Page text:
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The summer solstice occurs at the moment the earth's tilt toward from the sun is at a maximum. Therefore, on the day of the summer solstice, the sun appears at its highest elevation with a noontime position that changes very little for several days before and after the summer solstice. In fact, the word solstice comes from Latin solstitium or sol (the sun) + -stit-, -stes (standing). The summer solstice occurs when the sun is directly over the Tropic of Cancer, which is located at 23.5° latitude North, and runs through Mexico, the Bahamas, Egypt, Saudi Arabia, India, and southern China. The sun will be directly over the Tropic of Cancer at 1116 am MDT on June 21, 2011. For every place north of the Tropic of Cancer, the sun is at its highest point in the sky and this is the longest day of the year.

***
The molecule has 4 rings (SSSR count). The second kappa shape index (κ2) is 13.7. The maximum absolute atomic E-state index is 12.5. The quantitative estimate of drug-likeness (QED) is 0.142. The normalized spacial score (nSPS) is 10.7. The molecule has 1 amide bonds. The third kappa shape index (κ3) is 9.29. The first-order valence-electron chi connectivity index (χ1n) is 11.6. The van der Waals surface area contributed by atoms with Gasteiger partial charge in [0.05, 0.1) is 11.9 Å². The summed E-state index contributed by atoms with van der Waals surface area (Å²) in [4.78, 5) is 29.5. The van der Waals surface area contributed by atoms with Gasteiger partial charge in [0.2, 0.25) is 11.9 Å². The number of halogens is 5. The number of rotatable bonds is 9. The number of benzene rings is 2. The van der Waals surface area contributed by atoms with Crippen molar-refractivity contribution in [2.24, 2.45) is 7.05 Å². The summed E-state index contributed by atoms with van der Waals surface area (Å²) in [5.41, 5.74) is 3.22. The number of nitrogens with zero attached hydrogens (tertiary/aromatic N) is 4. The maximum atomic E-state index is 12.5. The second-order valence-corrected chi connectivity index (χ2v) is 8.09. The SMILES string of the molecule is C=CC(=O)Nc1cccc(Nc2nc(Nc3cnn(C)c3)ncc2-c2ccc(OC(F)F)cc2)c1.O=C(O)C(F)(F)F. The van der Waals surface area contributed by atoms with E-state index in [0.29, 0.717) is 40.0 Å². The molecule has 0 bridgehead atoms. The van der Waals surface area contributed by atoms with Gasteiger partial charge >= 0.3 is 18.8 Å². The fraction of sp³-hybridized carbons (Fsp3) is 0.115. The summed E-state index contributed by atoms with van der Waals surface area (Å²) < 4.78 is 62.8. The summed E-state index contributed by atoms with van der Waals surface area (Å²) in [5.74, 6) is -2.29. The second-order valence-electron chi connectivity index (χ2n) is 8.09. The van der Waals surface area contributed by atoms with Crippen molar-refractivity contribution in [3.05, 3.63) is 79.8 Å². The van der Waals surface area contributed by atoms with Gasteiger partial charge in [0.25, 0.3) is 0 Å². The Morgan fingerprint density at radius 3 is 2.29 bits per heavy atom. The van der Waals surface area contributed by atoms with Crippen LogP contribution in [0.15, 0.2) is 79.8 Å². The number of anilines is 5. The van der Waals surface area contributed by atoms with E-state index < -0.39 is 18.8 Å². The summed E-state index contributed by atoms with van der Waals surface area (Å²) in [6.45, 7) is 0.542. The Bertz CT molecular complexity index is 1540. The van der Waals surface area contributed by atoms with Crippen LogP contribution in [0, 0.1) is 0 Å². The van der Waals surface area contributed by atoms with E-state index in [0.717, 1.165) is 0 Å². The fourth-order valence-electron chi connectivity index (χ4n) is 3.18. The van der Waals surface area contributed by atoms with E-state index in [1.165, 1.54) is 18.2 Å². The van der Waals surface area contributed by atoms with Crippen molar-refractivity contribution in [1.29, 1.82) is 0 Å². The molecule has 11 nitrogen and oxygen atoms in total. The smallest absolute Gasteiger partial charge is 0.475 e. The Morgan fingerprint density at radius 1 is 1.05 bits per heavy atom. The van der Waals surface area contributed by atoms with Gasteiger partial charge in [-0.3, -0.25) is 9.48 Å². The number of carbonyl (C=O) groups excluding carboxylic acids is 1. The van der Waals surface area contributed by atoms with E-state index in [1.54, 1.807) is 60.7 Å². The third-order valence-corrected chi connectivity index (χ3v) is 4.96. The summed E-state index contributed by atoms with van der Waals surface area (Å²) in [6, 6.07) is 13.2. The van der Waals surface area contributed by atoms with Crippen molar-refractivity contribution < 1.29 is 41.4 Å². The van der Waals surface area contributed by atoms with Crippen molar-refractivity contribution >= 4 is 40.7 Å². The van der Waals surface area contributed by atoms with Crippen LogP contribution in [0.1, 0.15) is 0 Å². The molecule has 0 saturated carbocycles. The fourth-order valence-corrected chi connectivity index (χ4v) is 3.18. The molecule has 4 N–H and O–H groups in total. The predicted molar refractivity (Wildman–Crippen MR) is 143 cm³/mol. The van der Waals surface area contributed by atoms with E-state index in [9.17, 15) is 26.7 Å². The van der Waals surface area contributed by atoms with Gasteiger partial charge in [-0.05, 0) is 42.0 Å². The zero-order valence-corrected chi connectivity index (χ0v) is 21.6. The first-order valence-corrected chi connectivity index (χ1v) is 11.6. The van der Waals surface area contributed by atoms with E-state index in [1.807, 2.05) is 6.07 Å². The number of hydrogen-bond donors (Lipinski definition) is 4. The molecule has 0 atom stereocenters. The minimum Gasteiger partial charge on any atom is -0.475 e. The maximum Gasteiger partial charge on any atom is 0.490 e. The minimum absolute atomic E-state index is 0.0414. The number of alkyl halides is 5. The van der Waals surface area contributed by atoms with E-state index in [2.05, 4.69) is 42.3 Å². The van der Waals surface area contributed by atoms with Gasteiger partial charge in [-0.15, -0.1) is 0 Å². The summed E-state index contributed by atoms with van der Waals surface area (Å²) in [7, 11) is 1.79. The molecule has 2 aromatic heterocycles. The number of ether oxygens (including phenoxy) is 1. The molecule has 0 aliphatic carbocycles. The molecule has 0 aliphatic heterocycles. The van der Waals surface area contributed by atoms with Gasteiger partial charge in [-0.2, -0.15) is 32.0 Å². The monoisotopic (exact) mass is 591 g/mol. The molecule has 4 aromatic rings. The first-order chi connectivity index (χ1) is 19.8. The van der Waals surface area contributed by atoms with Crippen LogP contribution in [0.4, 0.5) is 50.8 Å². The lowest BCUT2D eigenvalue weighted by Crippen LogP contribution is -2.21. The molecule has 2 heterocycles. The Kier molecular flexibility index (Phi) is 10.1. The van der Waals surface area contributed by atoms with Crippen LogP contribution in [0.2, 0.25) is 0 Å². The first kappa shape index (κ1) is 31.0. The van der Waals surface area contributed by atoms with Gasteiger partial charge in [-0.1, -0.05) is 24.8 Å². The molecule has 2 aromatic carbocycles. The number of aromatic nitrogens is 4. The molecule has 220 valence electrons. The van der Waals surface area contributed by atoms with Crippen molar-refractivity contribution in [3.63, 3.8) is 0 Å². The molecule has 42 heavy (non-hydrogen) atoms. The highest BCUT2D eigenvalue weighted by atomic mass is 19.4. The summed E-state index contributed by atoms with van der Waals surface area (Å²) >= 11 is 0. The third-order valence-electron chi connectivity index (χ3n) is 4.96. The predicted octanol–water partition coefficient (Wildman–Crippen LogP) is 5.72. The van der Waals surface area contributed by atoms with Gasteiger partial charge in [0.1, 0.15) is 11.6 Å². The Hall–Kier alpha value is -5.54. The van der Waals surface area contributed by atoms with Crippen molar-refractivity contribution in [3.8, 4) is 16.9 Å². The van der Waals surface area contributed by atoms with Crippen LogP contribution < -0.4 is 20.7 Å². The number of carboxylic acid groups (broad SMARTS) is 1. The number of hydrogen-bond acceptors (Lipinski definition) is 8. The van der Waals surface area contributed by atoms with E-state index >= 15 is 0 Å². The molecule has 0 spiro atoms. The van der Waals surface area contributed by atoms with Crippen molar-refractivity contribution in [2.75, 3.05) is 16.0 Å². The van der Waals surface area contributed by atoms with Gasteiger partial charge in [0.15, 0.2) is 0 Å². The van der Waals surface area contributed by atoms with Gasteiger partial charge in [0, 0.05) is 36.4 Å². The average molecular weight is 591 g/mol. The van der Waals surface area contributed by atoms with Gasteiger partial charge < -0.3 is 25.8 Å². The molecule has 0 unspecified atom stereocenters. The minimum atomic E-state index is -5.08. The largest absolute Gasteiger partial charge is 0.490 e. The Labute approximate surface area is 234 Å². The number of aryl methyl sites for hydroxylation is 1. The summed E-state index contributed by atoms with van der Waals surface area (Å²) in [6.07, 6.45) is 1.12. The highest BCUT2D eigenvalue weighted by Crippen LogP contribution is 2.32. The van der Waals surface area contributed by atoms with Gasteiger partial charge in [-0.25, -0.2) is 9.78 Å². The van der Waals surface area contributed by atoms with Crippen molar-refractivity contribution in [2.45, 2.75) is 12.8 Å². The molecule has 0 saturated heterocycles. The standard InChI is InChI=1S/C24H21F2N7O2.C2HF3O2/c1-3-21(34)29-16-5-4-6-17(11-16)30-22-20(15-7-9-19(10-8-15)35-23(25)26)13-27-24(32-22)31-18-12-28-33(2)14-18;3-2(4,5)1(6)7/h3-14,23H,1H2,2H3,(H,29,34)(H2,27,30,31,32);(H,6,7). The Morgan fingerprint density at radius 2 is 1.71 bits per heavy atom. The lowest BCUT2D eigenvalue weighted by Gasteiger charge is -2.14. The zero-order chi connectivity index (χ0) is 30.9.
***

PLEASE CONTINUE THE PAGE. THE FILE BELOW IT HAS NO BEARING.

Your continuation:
There are two times of the year when the Earth's axis is tilted neither toward nor away from the sun, resulting in an equal amount of daylight and darkness at all latitudes. These events are referred to as equinoxes and occur near March 21 (Vernal Equinox) and near September 21 (Autumnal Equinox). At the equator, the sun is directly overhead at noon on the two equinoxes. The Vernal Equinox occurred at 521 pm MDT on March 21, 2011. The Autumnal Equinox will occur at 304 am MDT on September 2, 2011.

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